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Last updated: October 1, 2013 9:45 am
Google’s main antitrust fight in Europe is on course to end in settlement, after Brussels gave a favourable assessment of the US group’s improved offer to abide by legal restrictions when it presents search results.
After months of speculation that talks were on the brink of collapse, Joaquín Almunia, the EU competition chief, on Tuesday announced significant progress that suggested a settlement would address his concerns about Google skewing results to its own advantage.
The US internet group’s latest offer to the European Commission closes loopholes and boosts the prominence and information provided in mandatory links to rival services, such as shopping or restaurant sites.
Given the improvements, Mr Almunia is open to pursuing a pre-charge deal, but the final decision will be subject to Google submitting data to show the effectiveness of the promises it is making. Rivals will be informally consulted during that process, but there will be no formal “market test” on the draft pact.
Mr Almunia’s decision moves a significant way to winding-up a three year EU probe – triggered by complaints from a cluster of tech rivals including Microsoft – that threatened to drag Google into a long legal battle that could end with big fines and intrusive restrictions on its business.
Last summer Mr Almunia ordered draft charges against Google to be updated after a draft settlement – published in April after more than a year of talks – drew scorn from tech groups that claimed it was “worse than doing nothing”.
However, even with the extra concessions, the deal will probably be a hard sell to the anti-Google camp, which includes consumer organisations and lobby groups such as FairSearch and the Microsoft-backed Initiative for a Competitive Online Marketplace.
The complainants reacted warily to the announcement. David Wood, Icomp’s legal counsel, said “the suggestion that consumer harm and lack of choice can be remedied by labelling seems unrealistic”. Thomas Vinje, a lawyer for FairSearch, said it was “essential” that the settlement include a principle of non-discrimination.
Talks on adjustments to the latest Google offer were finely balanced and only concluded on Monday. It is the first time the US group has yielded to an antitrust enforcement agency over its search business and agreed to legally binding restrictions on how its website is presented.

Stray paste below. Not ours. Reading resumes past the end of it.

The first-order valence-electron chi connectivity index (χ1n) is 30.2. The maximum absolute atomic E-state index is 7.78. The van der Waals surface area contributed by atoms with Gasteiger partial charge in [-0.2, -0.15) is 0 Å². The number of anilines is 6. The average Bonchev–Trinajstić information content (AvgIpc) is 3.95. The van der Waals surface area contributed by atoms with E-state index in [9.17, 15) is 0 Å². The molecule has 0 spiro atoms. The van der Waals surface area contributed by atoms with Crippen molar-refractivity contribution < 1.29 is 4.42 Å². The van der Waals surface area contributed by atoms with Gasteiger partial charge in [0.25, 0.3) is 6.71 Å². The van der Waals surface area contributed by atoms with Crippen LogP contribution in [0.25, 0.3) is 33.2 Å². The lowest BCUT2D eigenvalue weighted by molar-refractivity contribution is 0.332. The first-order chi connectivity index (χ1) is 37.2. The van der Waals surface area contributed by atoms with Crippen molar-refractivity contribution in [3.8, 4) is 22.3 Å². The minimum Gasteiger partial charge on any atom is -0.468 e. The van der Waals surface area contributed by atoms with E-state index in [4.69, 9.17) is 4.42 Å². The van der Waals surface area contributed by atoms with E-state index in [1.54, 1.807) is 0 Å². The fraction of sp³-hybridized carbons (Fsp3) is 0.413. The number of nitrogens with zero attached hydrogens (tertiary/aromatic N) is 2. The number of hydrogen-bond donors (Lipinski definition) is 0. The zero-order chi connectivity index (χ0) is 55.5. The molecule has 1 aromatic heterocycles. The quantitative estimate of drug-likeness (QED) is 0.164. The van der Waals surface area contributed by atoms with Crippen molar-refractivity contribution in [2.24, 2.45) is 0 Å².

Kent Walker, Google’s general counsel, said: “This has been a very long and very thorough investigation. Given the feedback the European Commission received on our first proposal, they have insisted on further, significant changes to the way we display search results. While competition online is thriving, we’ve made the difficult decision to agree to their requirements in the interests of reaching a settlement.”
In its sweetened offer, Google promised that the restrictions would apply to search queries in any form, irrespective of device – a measure that closes a key loophole in the first draft settlement.
A new auction system is also introduced that allows rivals to bid for a link based on a specific search query – a provision Mr Almunia said was important for specialised search operators.
Google is showing results from heavy investments in areas beyond search, with notable inroads in the mobile, video and display markets
Rival links are given more space, logos can be displayed next to the link and Mr Almunia said there would be “dynamic text” to better inform users of the content provided by rivals.
Mr Almunia said the case had reached a “key moment” and admitted that he had “serious doubts” after the negative feedback to the draft settlement published in the Spring.
“Now with significant improvements on the table I think we have the possibility to work again to seek a solution based on a . . . settlement decision.”
If Mr Almunia is satisfied by the empirical data provided by Google and the informal feedback from rivals does not expose serious problems, he intends to move to a formal settlement decision by the Spring of 2014.
Yet the deal will bitterly disappoint Google’s harshest critics, who put pressure on antitrust investigators in the US and in Brussels, hoping they would force Google to hive-off its search business or ban it from favouring its own in-house services.
While the EU pact goes further than the Federal Trade Commission, which gave the all-clear to Google’s search engine, the company’s jealously guarded search algorithm is untouched by the deal.
Brussels’ probe homed in on how Google unfairly steered users to its own specialised, or “vertical”, services – such as maps, shopping and travel listings – robbing others of traffic. It did not conclude that the US group deliberately demoted its competitors – a key concern of many complainants.
As part of the pact, Google also promises to give third-party websites an easier opt-out from being used in Google services, such as news searches – a measure intended to prevent Google “scraping” valuable content from rivals without permission.
Google’s draft settlement stops it from including clauses in its agreements requiring exclusivity in online search or preventing an advertising campaign being run on other platforms such as Microsoft’s Bing search engine.
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